A surprisingly affecting portrait of a 10-year-old boy in 1885 who is sentenced to five years for manslaughter and sent to the Idaho Territorial Penitentiary.
Inspired by a real incident reported in an Idaho newspaper on May 2, 1885,
Pileggi convincingly creates a story of a resilient, not-really-aware-that-he’s-neglected, illiterate boy with a big heart. Jake struggles to comprehend and survive a harsh prison setting that was never set up to include juveniles. And yet “I was settled in just fine,” thanks in part to the kindly warden who arranges for him to work on a hog farm and take reading lessons from a fellow prisoner and to “eating a heaped-up tray of food every darned day.” Told from Jake’s point of view in the first person, this fast-paced, absorbing debut covers approximately nine months. Jake, aka “prisoner 88,” is attacked on several occasions and, during an attempted escape of two of the prisoners, does what he thinks is right, with unforeseen consequences. He takes his job tending the hogs seriously and witnesses both the birth of a litter of piglets and a slaughter. And, against all odds, he develops a community of sorts—a young guard, the farm family, several prisoners, a cat....Mystery surrounds his own story—what happened that day in the saloon when his Pa was threatened and a gun went off, killing the owner; was an injustice done when Jake was convicted?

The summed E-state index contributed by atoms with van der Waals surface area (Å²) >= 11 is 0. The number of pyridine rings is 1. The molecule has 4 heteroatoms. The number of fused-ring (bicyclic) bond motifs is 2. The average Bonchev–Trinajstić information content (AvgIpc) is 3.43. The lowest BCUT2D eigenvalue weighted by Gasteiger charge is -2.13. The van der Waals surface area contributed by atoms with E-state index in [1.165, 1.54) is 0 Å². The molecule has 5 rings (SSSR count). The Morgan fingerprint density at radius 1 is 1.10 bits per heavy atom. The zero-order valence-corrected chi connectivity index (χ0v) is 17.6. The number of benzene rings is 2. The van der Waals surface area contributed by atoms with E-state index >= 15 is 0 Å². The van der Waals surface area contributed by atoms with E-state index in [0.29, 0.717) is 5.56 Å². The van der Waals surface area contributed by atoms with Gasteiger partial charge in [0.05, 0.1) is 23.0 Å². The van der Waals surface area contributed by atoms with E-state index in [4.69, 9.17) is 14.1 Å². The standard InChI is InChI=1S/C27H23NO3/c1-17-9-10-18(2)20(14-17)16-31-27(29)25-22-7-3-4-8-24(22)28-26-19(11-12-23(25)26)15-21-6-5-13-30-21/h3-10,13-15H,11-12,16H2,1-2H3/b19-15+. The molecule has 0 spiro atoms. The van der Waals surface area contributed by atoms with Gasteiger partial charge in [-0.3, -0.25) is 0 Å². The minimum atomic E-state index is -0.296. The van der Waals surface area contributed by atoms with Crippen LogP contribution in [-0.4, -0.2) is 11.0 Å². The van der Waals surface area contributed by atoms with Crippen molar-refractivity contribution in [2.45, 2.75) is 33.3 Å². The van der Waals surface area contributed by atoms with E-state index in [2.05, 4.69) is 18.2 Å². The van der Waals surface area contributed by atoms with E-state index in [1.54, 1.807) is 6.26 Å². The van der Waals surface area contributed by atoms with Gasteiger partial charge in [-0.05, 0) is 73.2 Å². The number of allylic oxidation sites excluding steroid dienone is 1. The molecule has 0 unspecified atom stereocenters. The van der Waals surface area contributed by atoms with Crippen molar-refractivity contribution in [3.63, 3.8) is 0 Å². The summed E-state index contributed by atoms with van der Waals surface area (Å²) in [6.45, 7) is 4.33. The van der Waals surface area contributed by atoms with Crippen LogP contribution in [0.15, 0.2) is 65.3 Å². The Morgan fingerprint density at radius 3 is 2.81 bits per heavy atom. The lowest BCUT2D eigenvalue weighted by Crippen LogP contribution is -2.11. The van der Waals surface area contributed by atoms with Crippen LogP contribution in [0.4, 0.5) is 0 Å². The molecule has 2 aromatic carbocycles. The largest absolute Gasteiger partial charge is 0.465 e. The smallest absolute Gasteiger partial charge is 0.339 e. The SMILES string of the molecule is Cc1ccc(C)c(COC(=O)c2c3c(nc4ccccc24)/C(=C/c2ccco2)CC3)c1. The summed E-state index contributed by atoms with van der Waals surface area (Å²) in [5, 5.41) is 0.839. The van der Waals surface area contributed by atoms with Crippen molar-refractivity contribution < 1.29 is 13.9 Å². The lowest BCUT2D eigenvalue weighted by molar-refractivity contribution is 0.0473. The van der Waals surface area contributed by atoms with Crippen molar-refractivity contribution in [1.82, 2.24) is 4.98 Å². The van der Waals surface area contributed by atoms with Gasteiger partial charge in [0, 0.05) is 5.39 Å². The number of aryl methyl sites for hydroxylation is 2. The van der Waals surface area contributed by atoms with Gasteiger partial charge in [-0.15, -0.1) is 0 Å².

Young readers, including reluctant ones, will be rooting for Jake. (archival photograph, author’s note) (Historical fiction. 10-13)